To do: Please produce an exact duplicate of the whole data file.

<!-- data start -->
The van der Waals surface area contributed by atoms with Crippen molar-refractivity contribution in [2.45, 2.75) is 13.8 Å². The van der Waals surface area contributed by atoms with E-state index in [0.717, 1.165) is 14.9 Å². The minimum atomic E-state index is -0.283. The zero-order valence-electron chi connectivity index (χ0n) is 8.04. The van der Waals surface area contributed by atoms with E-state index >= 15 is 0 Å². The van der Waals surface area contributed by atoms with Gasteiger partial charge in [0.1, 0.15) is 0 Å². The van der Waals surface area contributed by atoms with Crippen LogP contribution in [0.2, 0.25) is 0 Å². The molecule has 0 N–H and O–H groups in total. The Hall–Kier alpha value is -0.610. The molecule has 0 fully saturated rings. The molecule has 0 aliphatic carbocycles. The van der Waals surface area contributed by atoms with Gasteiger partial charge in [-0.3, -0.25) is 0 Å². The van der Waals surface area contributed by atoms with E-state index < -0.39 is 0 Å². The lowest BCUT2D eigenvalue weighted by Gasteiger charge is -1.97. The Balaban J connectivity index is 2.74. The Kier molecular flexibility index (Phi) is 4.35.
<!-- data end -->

The van der Waals surface area contributed by atoms with Crippen molar-refractivity contribution in [2.45, 2.75) is 13.8 Å². The van der Waals surface area contributed by atoms with E-state index in [0.717, 1.165) is 14.9 Å². The minimum atomic E-state index is -0.283. The zero-order valence-electron chi connectivity index (χ0n) is 8.04. The van der Waals surface area contributed by atoms with E-state index >= 15 is 0 Å². The van der Waals surface area contributed by atoms with Gasteiger partial charge in [0.1, 0.15) is 0 Å². The van der Waals surface area contributed by atoms with Crippen LogP contribution in [0.2, 0.25) is 0 Å². The molecule has 0 N–H and O–H groups in total. The Hall–Kier alpha value is -0.610. The molecule has 0 fully saturated rings. The molecule has 0 aliphatic carbocycles. The van der Waals surface area contributed by atoms with Gasteiger partial charge in [-0.3, -0.25) is 0 Å². The van der Waals surface area contributed by atoms with E-state index < -0.39 is 0 Å². The lowest BCUT2D eigenvalue weighted by Gasteiger charge is -1.97. The Balaban J connectivity index is 2.74. The Kier molecular flexibility index (Phi) is 4.35.